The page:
Electronic Compass

The Basics of Electronic Compass

This page provides a basic overview of an electronic compass and explains how it has become valuable in various applications such as navigation devices.

Electronic compass is currently used in various scenes.

It is actually in a device which we use in our daily life such as smartphones and tablets.

It is used not only as a simple compass usage but also as a heading-up function* of a map in a navigation application of mobile phones.
We believe you must have had an experience of using it! With this animation, we will give you a simple explanation about what an electronic compass is.

*heading-up function: a function which can enable a map to always show the traveling direction of the user.

This is an example of a car navigation.

Car navigation utilizes GPS to show the travelling direction on the map.
When you turn at an intersection, the map will rotate so that the direction is always consistent to the where the user is heading.
This is realized by acquiring the position of the car at a regular interval using the GPS and by estimating the travelling distance and direction from a particular position.
On the other hand, in a portable device for pedestrian navigation, an electronic compass is used in addtion to the GPS.

What is the reason for this?

As a matter of fact, there is a critical difference between a pedestrian navigation and a car navigation.

Since the human walking speed is considerably slower than a car, GPS is unable to accurately estimate the walking path and hence the moving direction.
Furthermore, the GPS signal often can not reach between large buldings making it diffuclt to accurately estimate the direction.
Even if the GPS can determine the position of the user, the directon of the user can not be estimated by that alone or if the user is stationary.

So in a case where a user wants to know which way to go at a subway exit, this can not be realized by using a GPS alone.

To do this, we need an "Electronic Compass".

Just like a normal compass, an Electronic Compass can detect the geomagnetic field which will allow the device to detect the direction the user is facing even at a stationary state. 

The "heading up" of a map is only possible by using an Electronic Compass in Map/Navigation applications on a portable device.

Let's recall what we studied in elementary school physics class.

We learned that the needle always points north because the Earth is like one giant magnet. Earth's geographic North pole, in actuality, exhibits a South magnetic polarity which is why the compass needle with the North polarization points to the north to show the direction.

This South polarization of the earth is called "magnetic North pole", and the magnetic field generated by the Earth's core is called "Geomagnetism".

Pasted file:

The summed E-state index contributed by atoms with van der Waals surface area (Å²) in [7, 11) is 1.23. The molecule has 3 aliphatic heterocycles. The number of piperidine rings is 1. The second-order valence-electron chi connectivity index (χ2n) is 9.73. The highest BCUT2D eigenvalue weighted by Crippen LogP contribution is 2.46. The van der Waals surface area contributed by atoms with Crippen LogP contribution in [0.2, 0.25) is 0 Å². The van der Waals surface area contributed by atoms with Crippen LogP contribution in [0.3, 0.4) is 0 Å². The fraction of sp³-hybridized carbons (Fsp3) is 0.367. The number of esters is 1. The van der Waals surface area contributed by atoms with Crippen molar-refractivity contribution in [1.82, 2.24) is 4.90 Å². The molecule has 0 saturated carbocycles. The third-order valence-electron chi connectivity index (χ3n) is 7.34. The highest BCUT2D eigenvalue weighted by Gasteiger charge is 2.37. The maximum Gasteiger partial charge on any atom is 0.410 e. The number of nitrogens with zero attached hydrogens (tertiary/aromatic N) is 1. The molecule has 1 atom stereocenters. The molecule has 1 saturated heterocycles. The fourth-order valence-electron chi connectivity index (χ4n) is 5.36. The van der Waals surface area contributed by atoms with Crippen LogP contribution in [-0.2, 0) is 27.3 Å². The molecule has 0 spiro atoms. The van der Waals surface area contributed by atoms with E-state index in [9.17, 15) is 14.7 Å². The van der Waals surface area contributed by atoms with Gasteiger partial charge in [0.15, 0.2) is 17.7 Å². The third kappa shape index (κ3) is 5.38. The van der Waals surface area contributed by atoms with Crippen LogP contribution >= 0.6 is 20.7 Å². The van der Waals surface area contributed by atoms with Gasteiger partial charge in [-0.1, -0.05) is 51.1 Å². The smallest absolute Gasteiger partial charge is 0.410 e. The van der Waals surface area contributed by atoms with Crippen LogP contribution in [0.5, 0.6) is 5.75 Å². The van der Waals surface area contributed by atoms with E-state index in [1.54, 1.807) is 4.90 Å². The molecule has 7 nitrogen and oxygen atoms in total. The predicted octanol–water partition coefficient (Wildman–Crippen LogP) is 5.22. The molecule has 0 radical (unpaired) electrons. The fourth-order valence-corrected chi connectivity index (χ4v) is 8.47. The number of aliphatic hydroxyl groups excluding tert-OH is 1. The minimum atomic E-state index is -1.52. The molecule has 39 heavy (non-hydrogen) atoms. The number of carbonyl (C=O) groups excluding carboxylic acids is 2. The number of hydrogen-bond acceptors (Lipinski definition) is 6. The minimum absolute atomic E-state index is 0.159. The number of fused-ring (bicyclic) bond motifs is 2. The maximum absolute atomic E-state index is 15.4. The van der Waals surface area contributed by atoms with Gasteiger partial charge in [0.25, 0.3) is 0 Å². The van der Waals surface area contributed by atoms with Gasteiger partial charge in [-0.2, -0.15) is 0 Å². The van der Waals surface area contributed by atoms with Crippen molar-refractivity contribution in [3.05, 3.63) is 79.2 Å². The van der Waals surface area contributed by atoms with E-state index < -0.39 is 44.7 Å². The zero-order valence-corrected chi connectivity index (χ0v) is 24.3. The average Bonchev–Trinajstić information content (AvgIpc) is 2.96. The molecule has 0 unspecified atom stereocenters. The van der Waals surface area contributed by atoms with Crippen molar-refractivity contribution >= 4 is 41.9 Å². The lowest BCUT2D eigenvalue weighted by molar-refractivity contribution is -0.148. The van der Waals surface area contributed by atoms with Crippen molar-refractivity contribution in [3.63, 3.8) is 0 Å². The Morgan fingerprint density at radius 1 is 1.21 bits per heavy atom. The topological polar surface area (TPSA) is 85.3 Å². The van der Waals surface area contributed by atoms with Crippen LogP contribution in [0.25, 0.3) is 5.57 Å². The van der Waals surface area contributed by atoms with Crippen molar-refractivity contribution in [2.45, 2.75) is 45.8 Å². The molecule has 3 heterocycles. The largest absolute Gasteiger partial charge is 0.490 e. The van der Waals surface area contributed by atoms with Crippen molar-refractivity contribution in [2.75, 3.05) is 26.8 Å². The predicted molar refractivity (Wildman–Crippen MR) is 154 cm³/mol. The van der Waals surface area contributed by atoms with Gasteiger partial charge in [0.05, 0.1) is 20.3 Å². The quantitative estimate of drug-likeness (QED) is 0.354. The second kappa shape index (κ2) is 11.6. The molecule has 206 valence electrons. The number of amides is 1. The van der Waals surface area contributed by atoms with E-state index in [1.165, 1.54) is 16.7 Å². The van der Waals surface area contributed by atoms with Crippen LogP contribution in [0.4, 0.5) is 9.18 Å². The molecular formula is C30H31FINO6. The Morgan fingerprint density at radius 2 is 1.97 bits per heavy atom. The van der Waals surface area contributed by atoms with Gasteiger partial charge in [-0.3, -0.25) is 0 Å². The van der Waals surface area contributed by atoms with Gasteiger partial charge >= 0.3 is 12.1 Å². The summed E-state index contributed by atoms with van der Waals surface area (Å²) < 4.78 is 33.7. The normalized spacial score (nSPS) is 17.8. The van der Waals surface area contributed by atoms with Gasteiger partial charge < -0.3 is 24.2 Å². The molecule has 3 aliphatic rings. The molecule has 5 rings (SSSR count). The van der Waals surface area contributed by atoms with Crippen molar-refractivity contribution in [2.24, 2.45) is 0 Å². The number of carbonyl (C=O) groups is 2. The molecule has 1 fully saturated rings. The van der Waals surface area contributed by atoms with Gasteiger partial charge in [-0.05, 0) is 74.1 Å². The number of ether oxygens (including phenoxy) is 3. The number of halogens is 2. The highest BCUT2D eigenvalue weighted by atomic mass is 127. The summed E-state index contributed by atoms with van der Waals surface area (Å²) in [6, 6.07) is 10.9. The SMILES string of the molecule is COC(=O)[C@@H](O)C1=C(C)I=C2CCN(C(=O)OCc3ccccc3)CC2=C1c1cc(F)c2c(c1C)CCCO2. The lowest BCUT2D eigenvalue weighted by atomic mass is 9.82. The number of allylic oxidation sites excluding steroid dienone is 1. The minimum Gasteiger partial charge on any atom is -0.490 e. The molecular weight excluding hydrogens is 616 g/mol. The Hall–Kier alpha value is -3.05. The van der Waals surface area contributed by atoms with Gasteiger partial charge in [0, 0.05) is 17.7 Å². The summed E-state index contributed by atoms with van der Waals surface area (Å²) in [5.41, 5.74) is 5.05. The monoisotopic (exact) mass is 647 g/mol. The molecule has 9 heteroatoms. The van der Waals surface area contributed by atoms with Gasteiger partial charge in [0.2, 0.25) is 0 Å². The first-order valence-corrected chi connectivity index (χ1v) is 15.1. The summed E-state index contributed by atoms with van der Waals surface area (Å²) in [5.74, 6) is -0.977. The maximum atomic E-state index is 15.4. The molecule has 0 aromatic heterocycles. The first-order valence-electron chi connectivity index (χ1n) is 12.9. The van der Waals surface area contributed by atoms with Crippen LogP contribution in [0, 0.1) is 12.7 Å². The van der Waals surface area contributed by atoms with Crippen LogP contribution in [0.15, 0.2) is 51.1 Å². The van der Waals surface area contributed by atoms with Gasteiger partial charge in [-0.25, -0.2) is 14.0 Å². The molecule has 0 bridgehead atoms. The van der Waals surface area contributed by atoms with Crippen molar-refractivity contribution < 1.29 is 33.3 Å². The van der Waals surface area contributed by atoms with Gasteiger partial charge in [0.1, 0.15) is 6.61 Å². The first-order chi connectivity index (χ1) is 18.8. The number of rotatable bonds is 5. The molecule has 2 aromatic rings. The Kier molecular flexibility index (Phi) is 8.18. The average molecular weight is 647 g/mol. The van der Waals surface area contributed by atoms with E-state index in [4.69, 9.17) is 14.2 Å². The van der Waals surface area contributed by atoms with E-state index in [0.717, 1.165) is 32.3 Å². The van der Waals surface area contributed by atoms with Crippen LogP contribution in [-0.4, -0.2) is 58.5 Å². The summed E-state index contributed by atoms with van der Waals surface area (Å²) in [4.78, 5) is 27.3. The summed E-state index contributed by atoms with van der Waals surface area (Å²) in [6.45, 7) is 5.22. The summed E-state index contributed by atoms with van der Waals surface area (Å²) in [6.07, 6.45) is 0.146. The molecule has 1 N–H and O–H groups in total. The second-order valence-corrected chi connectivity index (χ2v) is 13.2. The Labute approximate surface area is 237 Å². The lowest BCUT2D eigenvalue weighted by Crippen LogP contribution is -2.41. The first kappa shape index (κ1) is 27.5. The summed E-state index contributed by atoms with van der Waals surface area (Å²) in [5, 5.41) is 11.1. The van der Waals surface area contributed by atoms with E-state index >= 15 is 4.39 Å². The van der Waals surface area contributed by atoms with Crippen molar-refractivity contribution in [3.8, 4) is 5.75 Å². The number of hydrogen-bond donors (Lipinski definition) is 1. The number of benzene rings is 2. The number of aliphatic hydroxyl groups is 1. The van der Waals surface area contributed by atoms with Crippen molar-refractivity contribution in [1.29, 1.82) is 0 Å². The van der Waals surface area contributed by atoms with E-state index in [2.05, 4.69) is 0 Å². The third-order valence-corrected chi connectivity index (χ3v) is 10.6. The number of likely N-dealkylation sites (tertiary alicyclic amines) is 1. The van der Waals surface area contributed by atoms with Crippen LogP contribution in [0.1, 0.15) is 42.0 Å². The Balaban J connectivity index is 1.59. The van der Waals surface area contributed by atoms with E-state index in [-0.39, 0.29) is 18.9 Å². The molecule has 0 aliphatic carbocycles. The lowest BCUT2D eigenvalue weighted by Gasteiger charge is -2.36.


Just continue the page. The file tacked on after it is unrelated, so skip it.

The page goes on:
Magnetic field lines enter the Earth’s surface at different angles depending on where you are.

At the equator the field lines are horizontal to the surface , but at the poles they are at right angles to the surface.
This means that as you get closer to the poles a compass needle will align with the dip of the field lines and thus at the poles will align vertically with the magnet field lines.
This is why a magnetic compass will point downwards when used at the magnetic north. 

Earths geographic North pole is not the same as earths Magnetic North pole.
The difference between the North Pole and the Magnetic North Pole is that the former is a geographic pole with a stationary location at 90°North.
This geographic North Pole, also known as true north, is the fixed northernmost point on earth from which all points lie south.
The magnetic pole is not based on true north, but on the magnetosphere of the planet. It lies hundreds of miles (kilometers) from true north, with its exact position constantly shifting which is presumed to be the effect of the mantles and the sun.
The earth's magnetic north pole is currently situated about 11 degress from it's geographic North pole, and is in the vicinity of North Canada.

An Electronic Compass is a device which relies on the the same magnetic fields which makes your normal compass spin.

It uses a hall sensor to detect weak magnetic fields (geomagnetism) and unlike a normal compass, the hall sensor electrically measures the direction and magnitude of the magnetic field in a horizontal plane to calculate the azimuth.

A pedestrian navigation system can not be developed simply by combining GPS and an Electronic Compass.

There are several issues which needs to be considered when implementing an Electronic Compass and to measure the geomagnetic field. 

For example, in portable devices, the extraneous magnetic fields are strong and subject to frequent change and distortion.
Furthermore, the levels of component magnetization may change in the strong magnetic fields often encountered around trains, stereo speakers, and other electrical equipment. 

To address this issue, AKM offers the DOE (Dynamic Offset Estimation) algorithm which enables automatic adjustment of the compass for extraneous magnetic field changes, and thus eliminates the need for repeated manual adjustment.
The adjustment is automatic, efficient, and highly effective for the maintenance of accurate and reliable direction finding, whether walking along the street, getting off a bus, leaving a subway station, or passing through other environments.